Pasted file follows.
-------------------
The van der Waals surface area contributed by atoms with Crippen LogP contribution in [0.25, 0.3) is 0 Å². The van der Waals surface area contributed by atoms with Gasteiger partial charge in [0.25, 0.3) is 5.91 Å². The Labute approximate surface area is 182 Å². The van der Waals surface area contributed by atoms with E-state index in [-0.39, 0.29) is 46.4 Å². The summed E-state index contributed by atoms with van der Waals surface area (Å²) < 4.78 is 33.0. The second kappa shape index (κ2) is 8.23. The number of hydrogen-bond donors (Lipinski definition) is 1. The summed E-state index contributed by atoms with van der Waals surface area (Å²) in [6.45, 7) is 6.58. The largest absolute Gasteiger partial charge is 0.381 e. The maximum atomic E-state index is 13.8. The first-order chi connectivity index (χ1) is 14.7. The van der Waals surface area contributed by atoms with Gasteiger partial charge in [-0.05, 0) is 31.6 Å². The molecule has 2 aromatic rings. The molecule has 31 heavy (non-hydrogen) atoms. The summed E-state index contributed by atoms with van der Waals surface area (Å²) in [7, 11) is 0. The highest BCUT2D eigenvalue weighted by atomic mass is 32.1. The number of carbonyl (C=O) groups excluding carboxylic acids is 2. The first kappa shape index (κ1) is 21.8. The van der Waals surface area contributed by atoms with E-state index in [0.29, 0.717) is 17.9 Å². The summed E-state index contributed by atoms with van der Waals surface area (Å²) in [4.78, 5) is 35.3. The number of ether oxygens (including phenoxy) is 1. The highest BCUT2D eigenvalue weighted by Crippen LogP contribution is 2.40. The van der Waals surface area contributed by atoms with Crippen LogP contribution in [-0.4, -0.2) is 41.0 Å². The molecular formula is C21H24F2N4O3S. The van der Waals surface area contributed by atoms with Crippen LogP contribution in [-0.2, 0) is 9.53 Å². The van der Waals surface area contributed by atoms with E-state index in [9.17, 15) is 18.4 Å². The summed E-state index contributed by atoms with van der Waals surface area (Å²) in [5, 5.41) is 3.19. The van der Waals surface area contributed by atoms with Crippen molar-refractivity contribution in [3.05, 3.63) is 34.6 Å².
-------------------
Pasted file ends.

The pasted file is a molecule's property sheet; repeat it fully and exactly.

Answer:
The van der Waals surface area contributed by atoms with Crippen LogP contribution in [0.25, 0.3) is 0 Å². The van der Waals surface area contributed by atoms with Gasteiger partial charge in [0.25, 0.3) is 5.91 Å². The Labute approximate surface area is 182 Å². The van der Waals surface area contributed by atoms with E-state index in [-0.39, 0.29) is 46.4 Å². The summed E-state index contributed by atoms with van der Waals surface area (Å²) < 4.78 is 33.0. The second kappa shape index (κ2) is 8.23. The number of hydrogen-bond donors (Lipinski definition) is 1. The summed E-state index contributed by atoms with van der Waals surface area (Å²) in [6.45, 7) is 6.58. The largest absolute Gasteiger partial charge is 0.381 e. The maximum atomic E-state index is 13.8. The first-order chi connectivity index (χ1) is 14.7. The van der Waals surface area contributed by atoms with Gasteiger partial charge in [-0.05, 0) is 31.6 Å². The molecule has 2 aromatic rings. The molecule has 31 heavy (non-hydrogen) atoms. The summed E-state index contributed by atoms with van der Waals surface area (Å²) in [7, 11) is 0. The highest BCUT2D eigenvalue weighted by atomic mass is 32.1. The number of carbonyl (C=O) groups excluding carboxylic acids is 2. The first kappa shape index (κ1) is 21.8. The van der Waals surface area contributed by atoms with E-state index in [0.29, 0.717) is 17.9 Å². The summed E-state index contributed by atoms with van der Waals surface area (Å²) in [4.78, 5) is 35.3. The number of ether oxygens (including phenoxy) is 1. The highest BCUT2D eigenvalue weighted by Crippen LogP contribution is 2.40. The van der Waals surface area contributed by atoms with Crippen LogP contribution in [-0.4, -0.2) is 41.0 Å². The molecular formula is C21H24F2N4O3S. The van der Waals surface area contributed by atoms with Crippen LogP contribution in [-0.2, 0) is 9.53 Å². The van der Waals surface area contributed by atoms with E-state index in [9.17, 15) is 18.4 Å². The summed E-state index contributed by atoms with van der Waals surface area (Å²) in [5, 5.41) is 3.19. The van der Waals surface area contributed by atoms with Crippen molar-refractivity contribution in [3.05, 3.63) is 34.6 Å².